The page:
Will Gold's Bull Run Continue?

The following graph shows the performance of gold in US dollars over the past 5 years.

Gold Price Over 5 Years

As you can see, there is a very strong upward trend. The question is whether it will continue. I have to admit that I don't know a lot about what drives the price of gold. However, I do know that it does well in times of uncertainty and that it is considered by many to be a hedge against inflation.

With the recent stimulus packages delivered both in Australia and overseas, inflation is the word being uttered furtively in economic circles. Warren Buffett warned of the risk of inflation on the New York Times in August last year. So perhaps some exposure to gold might not be a bad thing. I have written on how to go about investing in gold before.

What About Buying Bank Shares?

The big four Australian banks seem to have increased their stranglehold on the residential mortgage market since the global financial crisis - but are they good shares to buy? I've already mentioned the effect that capital raisings will have on earnings per share. And I'm pretty sure that all of Australia's major banks have raised capital over the past 18 months.

Another risk is that regulation will be introduced tightening capital requirements for banks (if you're ever having trouble sleeping, just try reading about capital adequacy requirements). This will lead to lower returns on equity and ultimately lower returns for shareholders.

The last thing to consider before investing in bank shares is the likely impact of higher interest rates. It seems we are past the low point in the interest rate cycle, at least in Australia. As rates continue to rise we will probably see slower credit growth in Australia as people borrow less. This in turn will lower the rate of profit growth of our banks.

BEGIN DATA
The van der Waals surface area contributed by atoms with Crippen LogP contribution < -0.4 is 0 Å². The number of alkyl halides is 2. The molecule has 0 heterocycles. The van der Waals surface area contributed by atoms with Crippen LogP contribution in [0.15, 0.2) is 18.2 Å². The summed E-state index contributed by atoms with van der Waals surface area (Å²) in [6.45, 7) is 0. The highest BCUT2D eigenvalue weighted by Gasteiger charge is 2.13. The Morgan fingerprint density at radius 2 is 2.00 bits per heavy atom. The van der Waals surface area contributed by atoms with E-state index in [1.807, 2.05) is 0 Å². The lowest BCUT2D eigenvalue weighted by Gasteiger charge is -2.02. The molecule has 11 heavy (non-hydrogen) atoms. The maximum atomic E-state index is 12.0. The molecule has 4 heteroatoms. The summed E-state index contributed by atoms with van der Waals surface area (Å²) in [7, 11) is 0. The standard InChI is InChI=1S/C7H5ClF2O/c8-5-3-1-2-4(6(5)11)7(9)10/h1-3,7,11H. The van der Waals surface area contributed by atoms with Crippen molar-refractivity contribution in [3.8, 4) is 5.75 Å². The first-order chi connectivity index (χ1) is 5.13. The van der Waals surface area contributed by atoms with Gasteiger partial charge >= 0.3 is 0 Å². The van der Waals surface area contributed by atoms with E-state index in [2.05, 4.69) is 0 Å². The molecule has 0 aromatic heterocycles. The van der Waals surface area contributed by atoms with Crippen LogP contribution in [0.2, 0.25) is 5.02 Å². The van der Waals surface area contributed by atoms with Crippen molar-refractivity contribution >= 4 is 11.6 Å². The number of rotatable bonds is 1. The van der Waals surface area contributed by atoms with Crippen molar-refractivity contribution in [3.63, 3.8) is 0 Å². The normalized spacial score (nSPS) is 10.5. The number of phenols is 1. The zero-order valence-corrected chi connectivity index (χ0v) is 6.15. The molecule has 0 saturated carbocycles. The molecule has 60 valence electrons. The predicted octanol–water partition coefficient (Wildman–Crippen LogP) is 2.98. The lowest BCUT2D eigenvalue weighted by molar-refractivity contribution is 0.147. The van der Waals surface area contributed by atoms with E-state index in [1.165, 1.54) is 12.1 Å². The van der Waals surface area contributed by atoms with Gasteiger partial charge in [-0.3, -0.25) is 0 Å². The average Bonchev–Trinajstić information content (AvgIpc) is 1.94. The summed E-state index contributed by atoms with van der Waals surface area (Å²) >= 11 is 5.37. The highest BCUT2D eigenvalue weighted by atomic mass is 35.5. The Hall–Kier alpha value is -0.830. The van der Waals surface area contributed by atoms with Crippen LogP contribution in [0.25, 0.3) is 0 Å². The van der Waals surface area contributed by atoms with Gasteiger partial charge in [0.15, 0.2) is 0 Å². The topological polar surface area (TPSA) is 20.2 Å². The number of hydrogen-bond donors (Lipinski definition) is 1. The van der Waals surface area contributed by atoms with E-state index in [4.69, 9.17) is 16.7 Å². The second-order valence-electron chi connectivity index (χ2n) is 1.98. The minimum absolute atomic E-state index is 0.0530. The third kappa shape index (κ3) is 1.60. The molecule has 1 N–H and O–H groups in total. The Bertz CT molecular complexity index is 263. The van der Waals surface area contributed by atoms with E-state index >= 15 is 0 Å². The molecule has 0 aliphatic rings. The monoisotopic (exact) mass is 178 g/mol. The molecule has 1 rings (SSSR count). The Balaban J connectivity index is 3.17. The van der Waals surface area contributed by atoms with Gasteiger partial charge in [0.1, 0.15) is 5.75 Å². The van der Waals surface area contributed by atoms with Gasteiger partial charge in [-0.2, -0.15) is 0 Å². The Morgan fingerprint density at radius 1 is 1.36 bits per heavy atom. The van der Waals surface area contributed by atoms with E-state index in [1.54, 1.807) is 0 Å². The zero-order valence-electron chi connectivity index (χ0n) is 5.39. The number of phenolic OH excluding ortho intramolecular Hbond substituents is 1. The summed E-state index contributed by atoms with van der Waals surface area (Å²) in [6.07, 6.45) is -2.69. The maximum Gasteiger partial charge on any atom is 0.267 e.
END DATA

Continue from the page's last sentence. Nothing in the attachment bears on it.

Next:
What About The Strong Aussie Dollar?

The last thought I'll leave you with is related to the strong Australian dollar. It may be worth considering what further strength in the Australian dollar would mean to your investment portfolio or alternatively what a drop in the exchange rate would mean as well. Certainly, companies with significant US dollar earnings feel the pinch when the dollar is high.

If you've ever considered buying international shares, now might be a good time as well. You'll get more bang for your buck and if the dollar does start to lose value later in the year, you will end up with foreign currency gains as well. But as I've written in the past, your gains will turn into losses if the exchange rate moves the other way.

Good luck buying shares in 2010!